KNOX v. CALIFORNIA STATE EMPLOYEES ASSOCIATION
|| Whether a union may impose a fee for purely political purposes on nonmembers without giving those nonmembers an opportunity to object to the new fees?
|| Dianne Knox; William L. Blaylock; Robert A. Conover; Edward L. Dobrowolski, Jr.; Karyn Gil; Thomas Jacob Hass; Patrick Johnson; Jon Jumper, On Behalf of Themselves and the Class They Seek to Represent
||California State Employees Association, Local 1000, Service Employees International Union, AFL-CIO-CLC, and Steve Westly, Controller, State of California
| Amicus Curiae:
||Mountain States Legal Foundation, Pacific Legal Foundation (PLF), Cato Institute, and the Center for Constitutional Jurisprudence
|| Supreme Court of the United States
|| On January 10, 2012, oral arguments were conducted before the Supreme Court, and on June 21, 2012, the Supreme Court ruled in favor of the non-members holding their First Amendment rights to be superior to those of the union.
|| California recognizes the Service Employees International Union as the exclusive bargaining agent for State employees, which must protect the right of nonmembers to pay only fees directly related to collective bargaining, and not those related to political activities of the union. To protect nonmembers’ First Amendment rights, the union must provide nonmembers notice of any expenditures for political activities and a 30-day opportunity to object to any fees for those political activities. In June 2005, the union sent out its annual notice, which stated that dues were subject to change without further notice but would be capped at $45 per month.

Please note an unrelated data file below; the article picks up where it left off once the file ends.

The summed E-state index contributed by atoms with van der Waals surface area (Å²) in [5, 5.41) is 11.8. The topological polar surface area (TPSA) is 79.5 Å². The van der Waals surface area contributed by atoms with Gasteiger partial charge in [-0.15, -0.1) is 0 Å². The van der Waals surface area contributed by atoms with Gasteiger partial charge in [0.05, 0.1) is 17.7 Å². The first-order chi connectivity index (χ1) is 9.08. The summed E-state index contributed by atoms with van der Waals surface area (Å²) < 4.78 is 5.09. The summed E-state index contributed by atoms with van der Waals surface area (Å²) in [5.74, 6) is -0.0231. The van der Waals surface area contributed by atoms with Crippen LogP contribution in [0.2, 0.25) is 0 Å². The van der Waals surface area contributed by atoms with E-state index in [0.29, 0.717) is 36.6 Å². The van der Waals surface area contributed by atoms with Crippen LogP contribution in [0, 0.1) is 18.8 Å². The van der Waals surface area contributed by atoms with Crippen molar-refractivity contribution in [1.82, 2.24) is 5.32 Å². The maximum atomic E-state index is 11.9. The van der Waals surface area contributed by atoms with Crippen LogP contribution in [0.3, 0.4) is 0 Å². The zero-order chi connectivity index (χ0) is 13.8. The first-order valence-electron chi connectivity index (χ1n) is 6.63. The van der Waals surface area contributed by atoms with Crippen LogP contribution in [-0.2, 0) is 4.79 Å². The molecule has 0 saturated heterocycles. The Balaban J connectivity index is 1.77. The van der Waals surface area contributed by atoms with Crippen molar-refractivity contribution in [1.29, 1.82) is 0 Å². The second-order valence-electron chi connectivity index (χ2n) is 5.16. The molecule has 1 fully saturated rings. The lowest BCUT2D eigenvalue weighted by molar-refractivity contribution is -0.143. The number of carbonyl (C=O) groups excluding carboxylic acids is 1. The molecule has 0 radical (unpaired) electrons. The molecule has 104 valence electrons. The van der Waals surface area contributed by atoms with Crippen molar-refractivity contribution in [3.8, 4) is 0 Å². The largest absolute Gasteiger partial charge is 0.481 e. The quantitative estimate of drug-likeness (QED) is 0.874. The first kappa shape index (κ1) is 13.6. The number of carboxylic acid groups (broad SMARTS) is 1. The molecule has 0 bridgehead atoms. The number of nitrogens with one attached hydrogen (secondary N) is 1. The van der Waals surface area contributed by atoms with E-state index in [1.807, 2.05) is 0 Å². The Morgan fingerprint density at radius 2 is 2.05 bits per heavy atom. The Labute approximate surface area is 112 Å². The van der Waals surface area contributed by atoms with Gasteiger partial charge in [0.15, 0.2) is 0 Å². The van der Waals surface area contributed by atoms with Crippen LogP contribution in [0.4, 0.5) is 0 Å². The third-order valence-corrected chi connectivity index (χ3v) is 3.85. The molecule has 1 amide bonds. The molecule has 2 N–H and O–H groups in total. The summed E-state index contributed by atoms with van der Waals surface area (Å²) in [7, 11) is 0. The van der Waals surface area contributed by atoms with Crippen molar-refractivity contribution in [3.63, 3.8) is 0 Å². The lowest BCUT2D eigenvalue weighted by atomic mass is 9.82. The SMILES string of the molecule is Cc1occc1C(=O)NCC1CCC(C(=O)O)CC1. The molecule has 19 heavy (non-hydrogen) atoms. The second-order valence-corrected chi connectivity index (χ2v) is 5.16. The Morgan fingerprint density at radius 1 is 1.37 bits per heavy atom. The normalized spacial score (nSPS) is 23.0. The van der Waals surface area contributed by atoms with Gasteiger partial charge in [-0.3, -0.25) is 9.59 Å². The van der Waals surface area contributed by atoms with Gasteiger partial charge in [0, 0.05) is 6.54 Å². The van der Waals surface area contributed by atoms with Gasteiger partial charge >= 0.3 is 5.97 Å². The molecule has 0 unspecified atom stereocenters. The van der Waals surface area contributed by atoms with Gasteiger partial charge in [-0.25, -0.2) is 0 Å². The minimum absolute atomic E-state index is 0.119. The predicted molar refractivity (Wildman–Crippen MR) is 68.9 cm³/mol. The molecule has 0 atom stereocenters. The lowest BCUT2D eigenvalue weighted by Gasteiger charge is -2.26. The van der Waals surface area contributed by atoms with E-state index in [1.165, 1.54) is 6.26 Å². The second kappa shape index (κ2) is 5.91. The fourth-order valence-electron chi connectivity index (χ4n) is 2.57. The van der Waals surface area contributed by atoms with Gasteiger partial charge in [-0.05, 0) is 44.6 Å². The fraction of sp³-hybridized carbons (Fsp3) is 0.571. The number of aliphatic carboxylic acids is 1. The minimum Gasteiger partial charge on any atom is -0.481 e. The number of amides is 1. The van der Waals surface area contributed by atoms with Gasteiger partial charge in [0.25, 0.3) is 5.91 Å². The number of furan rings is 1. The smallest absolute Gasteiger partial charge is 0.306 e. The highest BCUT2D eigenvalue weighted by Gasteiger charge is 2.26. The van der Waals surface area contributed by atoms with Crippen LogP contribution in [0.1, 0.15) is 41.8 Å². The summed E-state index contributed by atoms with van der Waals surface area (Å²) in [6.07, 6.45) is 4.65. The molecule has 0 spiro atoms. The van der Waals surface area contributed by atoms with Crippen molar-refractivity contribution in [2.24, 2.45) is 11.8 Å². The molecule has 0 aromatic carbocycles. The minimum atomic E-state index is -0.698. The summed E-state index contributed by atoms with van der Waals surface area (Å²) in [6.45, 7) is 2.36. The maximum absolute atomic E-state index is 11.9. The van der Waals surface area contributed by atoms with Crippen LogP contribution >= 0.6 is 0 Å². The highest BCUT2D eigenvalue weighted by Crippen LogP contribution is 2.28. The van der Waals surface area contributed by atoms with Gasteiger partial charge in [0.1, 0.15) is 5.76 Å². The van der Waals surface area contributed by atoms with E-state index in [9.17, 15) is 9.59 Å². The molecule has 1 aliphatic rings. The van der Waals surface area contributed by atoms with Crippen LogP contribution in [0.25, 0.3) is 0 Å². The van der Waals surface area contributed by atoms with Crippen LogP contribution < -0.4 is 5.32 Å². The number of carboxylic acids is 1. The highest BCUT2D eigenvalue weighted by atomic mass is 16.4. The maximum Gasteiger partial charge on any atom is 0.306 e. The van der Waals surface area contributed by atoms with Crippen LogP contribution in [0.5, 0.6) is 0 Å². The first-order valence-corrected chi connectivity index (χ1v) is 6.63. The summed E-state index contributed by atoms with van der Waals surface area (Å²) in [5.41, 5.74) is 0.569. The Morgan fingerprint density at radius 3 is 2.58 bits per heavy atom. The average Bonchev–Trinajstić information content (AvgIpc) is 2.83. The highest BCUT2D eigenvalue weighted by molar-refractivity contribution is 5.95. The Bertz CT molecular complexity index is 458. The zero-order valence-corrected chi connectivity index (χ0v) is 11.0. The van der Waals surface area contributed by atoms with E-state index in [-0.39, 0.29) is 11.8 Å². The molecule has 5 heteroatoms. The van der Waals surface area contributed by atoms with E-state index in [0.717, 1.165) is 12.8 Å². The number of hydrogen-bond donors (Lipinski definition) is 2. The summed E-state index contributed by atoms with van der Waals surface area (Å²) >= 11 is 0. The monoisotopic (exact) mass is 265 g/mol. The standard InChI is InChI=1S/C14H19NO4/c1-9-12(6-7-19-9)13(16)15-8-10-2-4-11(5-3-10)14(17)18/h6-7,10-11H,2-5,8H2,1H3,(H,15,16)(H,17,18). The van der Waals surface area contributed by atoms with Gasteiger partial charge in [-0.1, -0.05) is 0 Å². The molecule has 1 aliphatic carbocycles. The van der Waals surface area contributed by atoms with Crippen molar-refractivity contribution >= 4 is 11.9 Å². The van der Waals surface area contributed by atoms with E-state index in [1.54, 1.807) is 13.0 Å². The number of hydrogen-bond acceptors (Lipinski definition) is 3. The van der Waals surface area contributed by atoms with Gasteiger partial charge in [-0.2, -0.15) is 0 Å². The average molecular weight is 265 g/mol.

In July 2005, the union proposed to raise $12 million for political activity through an emergency temporary assessment. In August 2005, the union mailed a letter advising of a significant temporary increase in dues for political activities. Notwithstanding assurances by the union, the assessment resulted in an increase in fees for nonmembers and was not “temporary.”
In November 2005, nonmembers filed a class action lawsuit in the Eastern District of California, arguing that the notice was constitutionally deficient and that the assessment violated their First, Fifth, and Fourteenth Amendment rights. The district court ruled in favor of the nonmembers on First Amendment grounds. The Ninth Circuit reversed.
On June 27, 2011, the Supreme Court agreed to hear their case.
On September 15, 2011, MSLF and the other amici filed their brief.